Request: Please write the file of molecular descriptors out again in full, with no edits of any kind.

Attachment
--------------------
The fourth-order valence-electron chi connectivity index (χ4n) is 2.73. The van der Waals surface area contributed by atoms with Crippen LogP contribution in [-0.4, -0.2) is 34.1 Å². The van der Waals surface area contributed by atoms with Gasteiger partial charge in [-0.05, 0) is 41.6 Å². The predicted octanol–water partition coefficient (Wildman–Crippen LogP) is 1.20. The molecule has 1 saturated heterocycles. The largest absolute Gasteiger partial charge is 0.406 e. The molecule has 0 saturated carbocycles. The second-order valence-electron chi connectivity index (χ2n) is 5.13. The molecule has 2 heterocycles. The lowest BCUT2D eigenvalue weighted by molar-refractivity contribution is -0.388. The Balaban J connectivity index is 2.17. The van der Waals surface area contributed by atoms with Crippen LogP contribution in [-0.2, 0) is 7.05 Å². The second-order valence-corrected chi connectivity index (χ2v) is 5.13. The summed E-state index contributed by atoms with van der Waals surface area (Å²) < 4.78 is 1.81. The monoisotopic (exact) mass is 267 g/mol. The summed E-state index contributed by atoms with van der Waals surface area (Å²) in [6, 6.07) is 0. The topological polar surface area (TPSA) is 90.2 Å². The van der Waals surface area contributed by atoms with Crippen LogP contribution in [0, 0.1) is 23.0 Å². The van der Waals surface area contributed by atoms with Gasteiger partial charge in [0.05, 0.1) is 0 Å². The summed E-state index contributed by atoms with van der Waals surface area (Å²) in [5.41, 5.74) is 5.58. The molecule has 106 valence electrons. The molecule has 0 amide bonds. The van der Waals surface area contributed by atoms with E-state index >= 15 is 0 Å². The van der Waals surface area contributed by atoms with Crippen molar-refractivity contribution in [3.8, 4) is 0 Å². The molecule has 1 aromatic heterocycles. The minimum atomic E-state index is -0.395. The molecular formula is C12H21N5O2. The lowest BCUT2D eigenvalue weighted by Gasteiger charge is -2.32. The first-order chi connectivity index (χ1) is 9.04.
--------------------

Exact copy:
The fourth-order valence-electron chi connectivity index (χ4n) is 2.73. The van der Waals surface area contributed by atoms with Crippen LogP contribution in [-0.4, -0.2) is 34.1 Å². The van der Waals surface area contributed by atoms with Gasteiger partial charge in [-0.05, 0) is 41.6 Å². The predicted octanol–water partition coefficient (Wildman–Crippen LogP) is 1.20. The molecule has 1 saturated heterocycles. The largest absolute Gasteiger partial charge is 0.406 e. The molecule has 0 saturated carbocycles. The second-order valence-electron chi connectivity index (χ2n) is 5.13. The molecule has 2 heterocycles. The lowest BCUT2D eigenvalue weighted by molar-refractivity contribution is -0.388. The Balaban J connectivity index is 2.17. The van der Waals surface area contributed by atoms with Crippen LogP contribution in [-0.2, 0) is 7.05 Å². The second-order valence-corrected chi connectivity index (χ2v) is 5.13. The summed E-state index contributed by atoms with van der Waals surface area (Å²) < 4.78 is 1.81. The monoisotopic (exact) mass is 267 g/mol. The summed E-state index contributed by atoms with van der Waals surface area (Å²) in [6, 6.07) is 0. The topological polar surface area (TPSA) is 90.2 Å². The van der Waals surface area contributed by atoms with Crippen LogP contribution in [0, 0.1) is 23.0 Å². The van der Waals surface area contributed by atoms with Gasteiger partial charge in [0.05, 0.1) is 0 Å². The summed E-state index contributed by atoms with van der Waals surface area (Å²) in [5.41, 5.74) is 5.58. The molecule has 106 valence electrons. The molecule has 0 amide bonds. The van der Waals surface area contributed by atoms with E-state index >= 15 is 0 Å². The van der Waals surface area contributed by atoms with Crippen molar-refractivity contribution in [3.8, 4) is 0 Å². The molecule has 1 aromatic heterocycles. The minimum atomic E-state index is -0.395. The molecular formula is C12H21N5O2. The lowest BCUT2D eigenvalue weighted by Gasteiger charge is -2.32. The first-order chi connectivity index (χ1) is 9.04.